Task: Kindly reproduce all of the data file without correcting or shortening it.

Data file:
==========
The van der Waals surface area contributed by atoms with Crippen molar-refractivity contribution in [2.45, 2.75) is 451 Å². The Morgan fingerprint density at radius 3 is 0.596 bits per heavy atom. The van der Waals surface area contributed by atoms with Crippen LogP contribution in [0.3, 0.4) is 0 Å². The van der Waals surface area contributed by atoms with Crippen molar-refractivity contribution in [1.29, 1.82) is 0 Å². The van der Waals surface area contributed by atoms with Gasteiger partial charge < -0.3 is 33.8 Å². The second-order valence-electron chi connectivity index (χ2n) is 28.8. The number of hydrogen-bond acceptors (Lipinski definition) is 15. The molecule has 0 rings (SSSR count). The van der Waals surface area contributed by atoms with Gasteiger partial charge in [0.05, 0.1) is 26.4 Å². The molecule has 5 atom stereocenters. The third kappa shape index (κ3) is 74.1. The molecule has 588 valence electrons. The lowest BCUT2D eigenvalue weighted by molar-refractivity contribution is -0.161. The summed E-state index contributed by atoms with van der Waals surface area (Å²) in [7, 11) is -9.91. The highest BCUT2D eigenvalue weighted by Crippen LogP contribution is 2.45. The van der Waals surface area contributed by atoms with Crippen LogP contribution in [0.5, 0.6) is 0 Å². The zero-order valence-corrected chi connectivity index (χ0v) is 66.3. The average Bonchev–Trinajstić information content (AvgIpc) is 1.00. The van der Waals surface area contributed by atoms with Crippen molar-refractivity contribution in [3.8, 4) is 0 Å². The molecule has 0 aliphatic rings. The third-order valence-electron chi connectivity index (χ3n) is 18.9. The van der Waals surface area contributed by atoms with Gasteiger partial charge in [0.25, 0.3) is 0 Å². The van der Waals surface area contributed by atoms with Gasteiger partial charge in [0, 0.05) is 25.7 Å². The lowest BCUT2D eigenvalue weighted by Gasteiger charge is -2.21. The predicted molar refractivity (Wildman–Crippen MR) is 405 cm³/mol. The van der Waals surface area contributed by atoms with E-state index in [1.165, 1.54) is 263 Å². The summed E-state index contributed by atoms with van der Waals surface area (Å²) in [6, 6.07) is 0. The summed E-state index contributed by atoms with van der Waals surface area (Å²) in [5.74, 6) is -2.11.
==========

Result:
The van der Waals surface area contributed by atoms with Crippen molar-refractivity contribution in [2.45, 2.75) is 451 Å². The Morgan fingerprint density at radius 3 is 0.596 bits per heavy atom. The van der Waals surface area contributed by atoms with Crippen LogP contribution in [0.3, 0.4) is 0 Å². The van der Waals surface area contributed by atoms with Crippen molar-refractivity contribution in [1.29, 1.82) is 0 Å². The van der Waals surface area contributed by atoms with Gasteiger partial charge < -0.3 is 33.8 Å². The second-order valence-electron chi connectivity index (χ2n) is 28.8. The number of hydrogen-bond acceptors (Lipinski definition) is 15. The molecule has 0 rings (SSSR count). The van der Waals surface area contributed by atoms with Gasteiger partial charge in [0.05, 0.1) is 26.4 Å². The molecule has 5 atom stereocenters. The third kappa shape index (κ3) is 74.1. The molecule has 588 valence electrons. The lowest BCUT2D eigenvalue weighted by molar-refractivity contribution is -0.161. The summed E-state index contributed by atoms with van der Waals surface area (Å²) in [7, 11) is -9.91. The highest BCUT2D eigenvalue weighted by Crippen LogP contribution is 2.45. The van der Waals surface area contributed by atoms with Crippen LogP contribution in [0.5, 0.6) is 0 Å². The zero-order valence-corrected chi connectivity index (χ0v) is 66.3. The average Bonchev–Trinajstić information content (AvgIpc) is 1.00. The van der Waals surface area contributed by atoms with Crippen molar-refractivity contribution in [3.8, 4) is 0 Å². The molecule has 0 aliphatic rings. The third-order valence-electron chi connectivity index (χ3n) is 18.9. The van der Waals surface area contributed by atoms with Gasteiger partial charge in [0.25, 0.3) is 0 Å². The van der Waals surface area contributed by atoms with Gasteiger partial charge in [0, 0.05) is 25.7 Å². The lowest BCUT2D eigenvalue weighted by Gasteiger charge is -2.21. The predicted molar refractivity (Wildman–Crippen MR) is 405 cm³/mol. The van der Waals surface area contributed by atoms with E-state index in [1.165, 1.54) is 263 Å². The summed E-state index contributed by atoms with van der Waals surface area (Å²) in [6, 6.07) is 0. The summed E-state index contributed by atoms with van der Waals surface area (Å²) in [5.74, 6) is -2.11.